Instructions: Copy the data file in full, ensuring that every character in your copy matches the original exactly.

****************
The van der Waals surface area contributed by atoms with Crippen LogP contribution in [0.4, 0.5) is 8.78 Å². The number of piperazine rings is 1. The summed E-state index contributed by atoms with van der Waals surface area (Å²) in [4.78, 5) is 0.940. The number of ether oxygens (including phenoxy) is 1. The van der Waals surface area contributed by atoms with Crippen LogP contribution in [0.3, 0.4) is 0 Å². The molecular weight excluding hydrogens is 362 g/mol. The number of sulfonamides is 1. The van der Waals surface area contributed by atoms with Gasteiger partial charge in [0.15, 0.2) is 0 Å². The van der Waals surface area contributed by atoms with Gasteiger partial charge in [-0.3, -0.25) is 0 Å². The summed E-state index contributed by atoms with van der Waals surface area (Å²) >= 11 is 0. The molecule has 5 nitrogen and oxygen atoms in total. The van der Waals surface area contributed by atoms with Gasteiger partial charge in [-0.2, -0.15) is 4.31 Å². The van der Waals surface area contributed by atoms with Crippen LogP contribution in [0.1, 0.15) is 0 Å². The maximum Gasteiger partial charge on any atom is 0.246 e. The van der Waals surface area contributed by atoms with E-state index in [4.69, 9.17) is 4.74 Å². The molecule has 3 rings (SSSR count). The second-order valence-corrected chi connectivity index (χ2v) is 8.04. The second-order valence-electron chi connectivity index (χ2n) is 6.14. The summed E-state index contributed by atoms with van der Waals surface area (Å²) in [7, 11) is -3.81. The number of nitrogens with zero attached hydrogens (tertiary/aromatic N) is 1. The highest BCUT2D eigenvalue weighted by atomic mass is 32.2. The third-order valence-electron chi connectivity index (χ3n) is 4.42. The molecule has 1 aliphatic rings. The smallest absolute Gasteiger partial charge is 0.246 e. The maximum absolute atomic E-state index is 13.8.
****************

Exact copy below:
The van der Waals surface area contributed by atoms with Crippen LogP contribution in [0.4, 0.5) is 8.78 Å². The number of piperazine rings is 1. The summed E-state index contributed by atoms with van der Waals surface area (Å²) in [4.78, 5) is 0.940. The number of ether oxygens (including phenoxy) is 1. The van der Waals surface area contributed by atoms with Crippen LogP contribution in [0.3, 0.4) is 0 Å². The molecular weight excluding hydrogens is 362 g/mol. The number of sulfonamides is 1. The van der Waals surface area contributed by atoms with Gasteiger partial charge in [0.15, 0.2) is 0 Å². The van der Waals surface area contributed by atoms with Gasteiger partial charge in [-0.3, -0.25) is 0 Å². The summed E-state index contributed by atoms with van der Waals surface area (Å²) >= 11 is 0. The molecule has 5 nitrogen and oxygen atoms in total. The van der Waals surface area contributed by atoms with Gasteiger partial charge in [-0.2, -0.15) is 4.31 Å². The van der Waals surface area contributed by atoms with Crippen LogP contribution in [0.1, 0.15) is 0 Å². The maximum Gasteiger partial charge on any atom is 0.246 e. The van der Waals surface area contributed by atoms with E-state index in [4.69, 9.17) is 4.74 Å². The molecule has 3 rings (SSSR count). The second-order valence-corrected chi connectivity index (χ2v) is 8.04. The second-order valence-electron chi connectivity index (χ2n) is 6.14. The summed E-state index contributed by atoms with van der Waals surface area (Å²) in [7, 11) is -3.81. The number of nitrogens with zero attached hydrogens (tertiary/aromatic N) is 1. The highest BCUT2D eigenvalue weighted by atomic mass is 32.2. The third-order valence-electron chi connectivity index (χ3n) is 4.42. The molecule has 1 aliphatic rings. The smallest absolute Gasteiger partial charge is 0.246 e. The maximum absolute atomic E-state index is 13.8.